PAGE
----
Also, ensure your dog is closer to you so that so that you can grab the harness anytime it tries to move. The first trip with your dog will undoubtedly be cumbersome, but you have to be patient. Take a short trip to and fro the shore and have as many breaks to drink water, feed and rest. A few trips in, your dog will hold on more, stay easy and follow commands better.
Kayaks come in different sizes, and the size you choose will depend on the size of the dog and your personal preference. Also, if your dog is super active in water, you may want to get a large kayak where you can fit your dog between your legs. This can help you hold it back if it decides to jump off the kayak. Any kayak can work just as fine, but you may want to evaluate your dog's personality before you choose one.
If you're choosing an inflatable kayak just be careful as a dog's nails can be sharp. Place towels or a mat inside so they can't puncture a hole on it. For the best dog friendly INFLATABLE kayaks our top recommendation is the Sea Eagle 370 since it can accommodate 2 plus 1.
For non-inflatable dog-friendly kayaks, here are our recommendations:
Sun Dolphin Excursion
10-Foot Sit-In Kayak
This particular kayak is great to help you reach excluded fishing.
Just like you, your dog needs to have a few more items for the trip. One crucial element is a personal flotation device (PFD). You should never let your dog board the yak without the PFD or life jacket on. They can accidentally fall off from the yak and possibly drown. With a life jacket you can easily save your dog immediately if it happens. These are some of the best examples of life jackets for your dog.
The Outward Hound dog lifejacket has perfect neck support to keep your dog’s head up in water.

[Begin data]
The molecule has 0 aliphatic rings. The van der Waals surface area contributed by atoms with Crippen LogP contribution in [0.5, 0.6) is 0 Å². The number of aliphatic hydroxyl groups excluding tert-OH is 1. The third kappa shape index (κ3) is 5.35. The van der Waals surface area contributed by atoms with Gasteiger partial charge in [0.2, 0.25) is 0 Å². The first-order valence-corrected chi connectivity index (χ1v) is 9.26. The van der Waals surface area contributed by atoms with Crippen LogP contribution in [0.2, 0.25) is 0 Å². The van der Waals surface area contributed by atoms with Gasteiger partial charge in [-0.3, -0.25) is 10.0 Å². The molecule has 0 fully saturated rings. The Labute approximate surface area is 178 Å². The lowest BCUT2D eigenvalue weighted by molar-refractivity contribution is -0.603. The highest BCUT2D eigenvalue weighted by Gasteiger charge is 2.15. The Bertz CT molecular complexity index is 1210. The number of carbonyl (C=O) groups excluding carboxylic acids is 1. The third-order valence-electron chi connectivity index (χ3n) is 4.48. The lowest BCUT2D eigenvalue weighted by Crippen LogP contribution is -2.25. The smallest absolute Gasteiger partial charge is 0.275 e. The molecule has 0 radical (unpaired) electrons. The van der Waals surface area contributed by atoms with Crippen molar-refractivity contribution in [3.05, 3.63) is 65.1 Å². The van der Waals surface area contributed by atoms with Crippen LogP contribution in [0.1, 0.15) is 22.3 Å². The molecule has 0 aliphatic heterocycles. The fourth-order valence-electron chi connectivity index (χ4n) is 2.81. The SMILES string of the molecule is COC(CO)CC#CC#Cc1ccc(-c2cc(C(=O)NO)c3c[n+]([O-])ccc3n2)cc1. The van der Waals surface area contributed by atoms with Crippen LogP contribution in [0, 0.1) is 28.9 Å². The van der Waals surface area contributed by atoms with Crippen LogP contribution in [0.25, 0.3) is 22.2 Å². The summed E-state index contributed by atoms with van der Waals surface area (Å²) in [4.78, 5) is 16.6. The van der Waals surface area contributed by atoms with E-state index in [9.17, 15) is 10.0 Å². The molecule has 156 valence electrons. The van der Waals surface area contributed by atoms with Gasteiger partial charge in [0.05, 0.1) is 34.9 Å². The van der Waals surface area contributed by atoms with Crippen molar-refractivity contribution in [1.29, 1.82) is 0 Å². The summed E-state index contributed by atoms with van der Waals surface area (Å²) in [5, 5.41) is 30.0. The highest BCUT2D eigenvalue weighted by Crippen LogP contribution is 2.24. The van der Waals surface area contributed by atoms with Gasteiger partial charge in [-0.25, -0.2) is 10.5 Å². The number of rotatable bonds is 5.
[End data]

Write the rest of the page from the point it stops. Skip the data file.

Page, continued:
If your dog tends to fall off as you paddle, you can pull him back using these. Although most life jackets come with a top leash, it is still advisable to carry the usual ones just in case you need them. Again, the leash will come in handy on dry land. On this note, it is not advisable to tie your dog to the boat as it may pose hazards unexpectedly.
TIP: Never, ever, EVER tie/leash/tether your dog to your boat. HOWEVER, always have a dog-leash within your immediate reach and RESPECT YOUR LOCAL LEASH LAWS!
As you pack your snacks for yourself, you should get some for your furry friend as well. You can carry treats they like and additional food to eat after kayaking. Treats will also come in handy when training your dog to go up the yak. Also, carry adequate water for your dog. Pack their feeding bowls to ensure your dog feeds as usual.
If you are out in the sun for a long time, it is essential to pack sunscreen for your dog. Like humans, they are prone to developing sunburn despite being covered by fur. The nose and belly are exposed to direct sunlight and could burn easily. Epi-pet is the ONLY FDA-approved sunscreen for pets and that we recommend.
As a safety precaution still, it is essential to get goggles for your dog. You do not want them to soak in water, and if you're going to swim after your kayaking experience, then your furry friend is covered. Again, it helps to protect the eyes from UV rays and extreme light, especially during the hot weather. Here are some of the best doggles we recommend.
If you're planning on fall or winter kayaking with your pup a sleeping bag is another must-have item especially during those wet and chilly days.
Kayaking with a dog, just like any other exercise is a learning process. Some dogs take time on the training bit, but once they have a grasp of it, they make it easy for you as well. It is a behavioral process, and the best you can do is be patient and encouraging your dog.